Community indicators

Community indicators

Measuring wellbeing

In response to a growing appreciation that there is more to being successful than just boosting economic output, we monitor a broad range of factors that contribute to community wellbeing and sustainability.

Collectively, the suite of indicators and measures we monitor make up the community indicators framework that helps us gauge progress towards Sydney 2030

Community indicators are used to develop social, cultural, environmental, governance and economic policy. They are sourced from a range of primary research efforts, such as City of Sydney surveys and records, and from secondary data repositories such as the Australian Bureau of Statistics census and NSW Health surveys.

Updates are collected on an ongoing basis and frequency varies from 6-monthly to 5-year periods, depending on the data source.  Data are compared against initial or ‘baseline’ measures and analysed for change over time.

Community indicators framework

The community indicators framework was developed in 2011 in partnership with the Institute for Sustainable Futures (University of Technology, Sydney) and the McCaughey Research Centre (University of Melbourne). It went on public exhibition in early 2012, was amended in response to public feedback and adopted by Council later that year.

The community indicators project is based on comprehensive research and international best practice. It is closely aligned with similar projects at other local councils, the Victorian and Queensland state governments and the Commonwealth government.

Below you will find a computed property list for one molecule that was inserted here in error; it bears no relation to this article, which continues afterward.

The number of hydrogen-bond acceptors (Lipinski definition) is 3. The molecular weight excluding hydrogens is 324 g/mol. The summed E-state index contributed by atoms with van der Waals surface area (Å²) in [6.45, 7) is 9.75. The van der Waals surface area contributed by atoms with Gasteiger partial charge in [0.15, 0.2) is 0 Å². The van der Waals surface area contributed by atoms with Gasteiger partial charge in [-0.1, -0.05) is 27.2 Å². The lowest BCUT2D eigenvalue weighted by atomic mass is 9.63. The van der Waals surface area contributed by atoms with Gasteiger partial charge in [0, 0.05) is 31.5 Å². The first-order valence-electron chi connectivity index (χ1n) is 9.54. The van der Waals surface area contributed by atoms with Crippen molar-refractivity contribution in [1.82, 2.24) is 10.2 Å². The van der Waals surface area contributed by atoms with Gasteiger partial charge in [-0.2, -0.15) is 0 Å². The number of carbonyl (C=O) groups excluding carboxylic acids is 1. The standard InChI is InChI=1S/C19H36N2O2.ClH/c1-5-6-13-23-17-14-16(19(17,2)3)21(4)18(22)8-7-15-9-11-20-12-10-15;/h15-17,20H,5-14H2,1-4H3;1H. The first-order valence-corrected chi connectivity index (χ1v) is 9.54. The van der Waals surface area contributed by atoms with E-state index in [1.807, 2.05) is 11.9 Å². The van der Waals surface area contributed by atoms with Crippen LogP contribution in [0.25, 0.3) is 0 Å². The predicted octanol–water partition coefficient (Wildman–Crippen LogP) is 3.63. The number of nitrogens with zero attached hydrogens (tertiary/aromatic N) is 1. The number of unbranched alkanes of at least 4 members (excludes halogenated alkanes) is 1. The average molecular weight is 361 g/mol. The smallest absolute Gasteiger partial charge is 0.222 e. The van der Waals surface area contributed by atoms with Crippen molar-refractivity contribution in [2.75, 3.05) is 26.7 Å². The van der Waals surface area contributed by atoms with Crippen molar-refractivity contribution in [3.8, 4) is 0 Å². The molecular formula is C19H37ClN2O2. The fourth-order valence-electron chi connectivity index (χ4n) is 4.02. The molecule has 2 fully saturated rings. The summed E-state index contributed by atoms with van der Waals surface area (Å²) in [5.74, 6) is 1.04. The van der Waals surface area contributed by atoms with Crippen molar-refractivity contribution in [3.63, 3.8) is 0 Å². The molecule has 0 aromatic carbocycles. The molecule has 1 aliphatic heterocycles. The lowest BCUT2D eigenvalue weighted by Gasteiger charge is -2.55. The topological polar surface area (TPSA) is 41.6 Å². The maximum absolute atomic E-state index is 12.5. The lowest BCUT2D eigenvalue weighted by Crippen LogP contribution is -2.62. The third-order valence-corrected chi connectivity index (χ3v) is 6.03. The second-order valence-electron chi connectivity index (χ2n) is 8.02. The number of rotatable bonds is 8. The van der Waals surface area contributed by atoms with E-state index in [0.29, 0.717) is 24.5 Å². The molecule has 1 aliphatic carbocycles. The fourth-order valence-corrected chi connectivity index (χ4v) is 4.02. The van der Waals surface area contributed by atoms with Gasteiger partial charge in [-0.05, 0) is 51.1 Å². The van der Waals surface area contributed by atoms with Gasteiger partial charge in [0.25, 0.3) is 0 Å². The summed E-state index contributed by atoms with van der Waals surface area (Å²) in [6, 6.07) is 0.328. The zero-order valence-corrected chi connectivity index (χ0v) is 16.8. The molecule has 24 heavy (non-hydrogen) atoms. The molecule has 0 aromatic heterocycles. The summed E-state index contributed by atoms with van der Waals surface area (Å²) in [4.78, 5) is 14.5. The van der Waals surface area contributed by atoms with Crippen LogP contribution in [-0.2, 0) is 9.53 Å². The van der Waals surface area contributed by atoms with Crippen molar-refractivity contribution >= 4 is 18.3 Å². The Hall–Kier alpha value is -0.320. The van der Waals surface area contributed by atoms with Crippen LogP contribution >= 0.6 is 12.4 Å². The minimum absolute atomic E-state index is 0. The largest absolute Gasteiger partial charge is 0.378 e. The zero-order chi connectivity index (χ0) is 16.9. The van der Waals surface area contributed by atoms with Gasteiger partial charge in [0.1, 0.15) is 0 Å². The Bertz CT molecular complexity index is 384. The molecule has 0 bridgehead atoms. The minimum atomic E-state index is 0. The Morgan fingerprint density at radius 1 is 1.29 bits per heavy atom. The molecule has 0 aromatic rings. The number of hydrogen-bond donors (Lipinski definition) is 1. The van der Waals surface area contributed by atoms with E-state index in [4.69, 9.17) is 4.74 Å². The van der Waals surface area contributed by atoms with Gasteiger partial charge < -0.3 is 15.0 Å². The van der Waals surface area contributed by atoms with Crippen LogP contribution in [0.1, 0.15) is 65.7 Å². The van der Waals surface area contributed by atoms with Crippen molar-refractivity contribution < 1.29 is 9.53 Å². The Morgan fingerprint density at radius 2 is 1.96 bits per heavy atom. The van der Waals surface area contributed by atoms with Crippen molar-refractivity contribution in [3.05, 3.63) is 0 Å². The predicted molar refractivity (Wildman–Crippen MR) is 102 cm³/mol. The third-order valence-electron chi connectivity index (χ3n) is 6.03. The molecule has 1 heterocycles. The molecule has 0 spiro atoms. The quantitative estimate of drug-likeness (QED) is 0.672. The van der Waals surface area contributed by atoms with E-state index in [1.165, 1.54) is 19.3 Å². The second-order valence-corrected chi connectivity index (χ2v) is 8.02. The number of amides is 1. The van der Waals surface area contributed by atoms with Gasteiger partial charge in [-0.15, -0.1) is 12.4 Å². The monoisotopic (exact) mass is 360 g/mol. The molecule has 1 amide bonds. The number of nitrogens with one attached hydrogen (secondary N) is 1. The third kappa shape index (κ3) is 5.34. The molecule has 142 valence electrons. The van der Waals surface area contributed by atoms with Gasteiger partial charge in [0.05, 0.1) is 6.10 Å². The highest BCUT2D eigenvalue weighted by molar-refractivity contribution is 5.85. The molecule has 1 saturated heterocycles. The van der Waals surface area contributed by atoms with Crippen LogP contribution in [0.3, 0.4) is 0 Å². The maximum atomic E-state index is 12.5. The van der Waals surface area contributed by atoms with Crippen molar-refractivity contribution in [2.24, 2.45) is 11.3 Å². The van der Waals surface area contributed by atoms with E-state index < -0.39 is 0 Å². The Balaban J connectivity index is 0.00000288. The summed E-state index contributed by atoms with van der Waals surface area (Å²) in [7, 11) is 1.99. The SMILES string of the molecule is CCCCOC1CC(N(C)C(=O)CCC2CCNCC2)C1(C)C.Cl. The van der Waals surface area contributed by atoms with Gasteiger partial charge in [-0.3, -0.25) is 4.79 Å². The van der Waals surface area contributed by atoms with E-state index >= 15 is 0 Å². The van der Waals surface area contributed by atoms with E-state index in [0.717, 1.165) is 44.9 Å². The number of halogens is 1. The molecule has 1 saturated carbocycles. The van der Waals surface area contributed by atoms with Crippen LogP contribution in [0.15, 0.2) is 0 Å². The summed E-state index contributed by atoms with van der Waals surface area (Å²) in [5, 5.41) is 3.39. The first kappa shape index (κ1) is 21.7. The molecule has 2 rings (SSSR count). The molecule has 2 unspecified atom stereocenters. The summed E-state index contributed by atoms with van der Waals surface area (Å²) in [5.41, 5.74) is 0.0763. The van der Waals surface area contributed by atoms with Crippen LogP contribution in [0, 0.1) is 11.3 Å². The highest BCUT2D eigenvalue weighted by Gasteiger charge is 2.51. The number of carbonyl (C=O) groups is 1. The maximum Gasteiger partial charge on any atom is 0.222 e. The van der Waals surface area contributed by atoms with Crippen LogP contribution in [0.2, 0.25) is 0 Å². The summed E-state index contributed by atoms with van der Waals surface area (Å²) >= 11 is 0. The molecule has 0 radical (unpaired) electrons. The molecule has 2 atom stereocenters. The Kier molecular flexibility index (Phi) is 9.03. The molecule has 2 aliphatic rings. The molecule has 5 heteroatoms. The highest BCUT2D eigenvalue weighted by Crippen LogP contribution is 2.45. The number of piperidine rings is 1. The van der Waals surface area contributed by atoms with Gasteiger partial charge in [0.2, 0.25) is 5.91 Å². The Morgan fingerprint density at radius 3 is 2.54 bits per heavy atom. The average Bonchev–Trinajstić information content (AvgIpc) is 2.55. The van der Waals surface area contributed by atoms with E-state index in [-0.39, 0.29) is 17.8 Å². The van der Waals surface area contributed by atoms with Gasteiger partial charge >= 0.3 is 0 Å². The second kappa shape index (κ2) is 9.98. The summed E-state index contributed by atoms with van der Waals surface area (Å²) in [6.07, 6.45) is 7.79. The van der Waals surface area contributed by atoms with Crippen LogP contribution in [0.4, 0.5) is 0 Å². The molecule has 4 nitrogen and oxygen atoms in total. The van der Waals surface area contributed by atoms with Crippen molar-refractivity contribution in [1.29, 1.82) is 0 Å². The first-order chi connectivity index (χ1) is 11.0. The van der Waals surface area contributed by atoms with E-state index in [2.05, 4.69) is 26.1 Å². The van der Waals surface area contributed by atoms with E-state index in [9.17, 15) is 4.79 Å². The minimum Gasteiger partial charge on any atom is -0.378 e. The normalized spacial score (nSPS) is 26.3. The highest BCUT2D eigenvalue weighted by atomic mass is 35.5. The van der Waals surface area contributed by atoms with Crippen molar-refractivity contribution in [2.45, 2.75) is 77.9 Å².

You can download the framework and background report.

2016 report

Community Wellbeing Indicators 2016 is a report with 2 functions:

  • First, as a critical evidence-base on changing trends and issues affecting the community over time that can inform policy development and service provision investment planning.
  • Second, as a source-book, highlighting primary datasets managed by the City itself and linking readers to the widely-distributed secondary sources used.

The report is not a scorecard for any particular service, policy or agency function.

Around 25% of measures in the report are primary data that are not reported elsewhere – mostly collected via the City's residents survey 2011 and its follow-up wellbeing survey 2015. Secondary data in the 2016 report mostly come from open-data repositories and reports from agencies such as NSW Health, Department of Education, Australian Bureau of Statistics and the City itself.

The report addresses 88 indicators, using 216 of the most recently available statistics to assess programs towards 108 targets. All but 4 measures include a baseline and at least 1 update. Half have time-series back as far as 2006. City subject-matter experts have vetted and verified data in the 2016 report and have endorsed the concise format and brevity of interpretation. Measures are grouped into 4 domains:

  1. healthy, safe and inclusive communities
  2. culturally rich and vibrant communities
  3. democratic and engaged communities
  4. dynamic and resilient local economies. 

Domain 5 of the framework (sustainable environments) will be included in future wellbeing indicator reporting, once measures have been methodically aligned with Environmental Action (2016–2021), the City's newly adopted environmental strategy and action plan.

You can download the Community Wellbeing Indicators 2016 report.

Contacts

Steven Hillier
Research Manager
02 9265 9333

Last updated: Tuesday, 25 October 2016